Rickitt Partnership

Gas safety records warning for Landlords

The need for gas safety records when renting out a property is widely known but what is less commonly understood is that it is crucial to provide your tenant with the gas safety record either before or at the very start of the tenancy. Failure to do so, even if there is a valid record, can invalidate a section 21 notice.

The Gas Safety (Installation and Use) Regulations 1998 make it a legal requirement to have all gas appliances (which have been provided by the landlord) inspected once a year. If a landlord fails to comply he or she may be prosecuted and may be subject to a fine.

gas safety certificate

In a landmark court case in June 2017, a tenant maintained that their landlord was not entitled to serve a section 21 notice on him because he had not been supplied with a gas safety record at the very start of his tenancy. As this case gives testament to, supplying a gas safety record at a later date will simply not do. This is because the letter of the legislation is quite clear – the gas safety record must be provided by the start date of the tenancy. It is also noteworthy that the legislation does not indicate that the landlord is “off the hook” if he supplies the next gas safety record on time.

If the gas safety check is due before a tenant is the “lawful tenant” then a copy of the gas safety record needs to be given to the tenant “before that tenant occupies those premises”. If the gas safety check is due after the tenant moves in, it must be done on or before the due date. There then follows a grace period of 28 days from the inspection to provide a copy of the record to the tenant. The word of warning to landlords is that if you have not provided the gas safety record at the start of the tenancy, any subsequent section 21 notice could never be valid. This is because this scenario would render it impossible to comply with the prescribed legal requirements of the Deregulation Act. (This Act amended section 21 notices for tenancies commencing after October 2015 and the change will also apply to all assured shorthold tenancies as from October 2018.)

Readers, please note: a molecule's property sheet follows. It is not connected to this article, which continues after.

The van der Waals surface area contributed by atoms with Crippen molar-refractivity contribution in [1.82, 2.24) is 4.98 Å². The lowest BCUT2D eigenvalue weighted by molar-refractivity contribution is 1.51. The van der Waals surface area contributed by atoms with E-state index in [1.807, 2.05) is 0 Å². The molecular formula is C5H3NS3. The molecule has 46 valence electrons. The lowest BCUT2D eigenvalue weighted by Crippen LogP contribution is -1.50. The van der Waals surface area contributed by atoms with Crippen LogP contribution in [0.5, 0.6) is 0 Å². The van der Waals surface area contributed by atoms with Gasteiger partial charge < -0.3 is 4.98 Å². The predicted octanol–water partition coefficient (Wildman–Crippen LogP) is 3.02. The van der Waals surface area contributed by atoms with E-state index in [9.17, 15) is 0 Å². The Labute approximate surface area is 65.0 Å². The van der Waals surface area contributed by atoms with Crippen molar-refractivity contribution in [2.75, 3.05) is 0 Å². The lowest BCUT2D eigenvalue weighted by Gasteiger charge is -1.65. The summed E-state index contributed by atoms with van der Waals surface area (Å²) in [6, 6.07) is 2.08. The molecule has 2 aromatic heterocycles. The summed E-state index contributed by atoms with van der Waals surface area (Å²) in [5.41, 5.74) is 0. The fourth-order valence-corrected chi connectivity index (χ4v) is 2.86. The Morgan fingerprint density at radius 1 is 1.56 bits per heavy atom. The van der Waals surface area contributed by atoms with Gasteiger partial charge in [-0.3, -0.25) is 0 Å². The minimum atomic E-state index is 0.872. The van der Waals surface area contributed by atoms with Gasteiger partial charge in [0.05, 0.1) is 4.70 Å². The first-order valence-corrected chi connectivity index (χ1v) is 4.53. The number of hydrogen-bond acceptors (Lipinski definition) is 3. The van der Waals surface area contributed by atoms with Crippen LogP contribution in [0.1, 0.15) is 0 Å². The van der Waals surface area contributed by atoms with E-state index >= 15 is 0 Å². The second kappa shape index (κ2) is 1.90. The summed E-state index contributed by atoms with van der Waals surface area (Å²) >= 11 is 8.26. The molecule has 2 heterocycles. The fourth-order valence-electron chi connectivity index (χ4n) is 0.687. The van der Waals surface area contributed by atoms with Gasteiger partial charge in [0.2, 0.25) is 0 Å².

The best advice is that, if you are planning on letting your property, it is crucial to commission a letting agent who is proactive, diligent and completely abreast of the latest legislation. To avoid any problems further down the line, ensure your agent knows which documents to provide at the start of any new tenancy. A great idea is to have a “move-in” checklist which your agent can get your tenant to initial to confirm which documents they have received. Failure to follow due procedure can result in you being unable to serve a section 21.

About the author

Danielle Mullen

Danielle Mullen

Danielle comes from a marketing and media background, with over 20 years experience in her field which includes tenures at a number of distinguished Cheshire-based magazines and marketing agencies.  Danielle has responsibility for marketing at Rickit…

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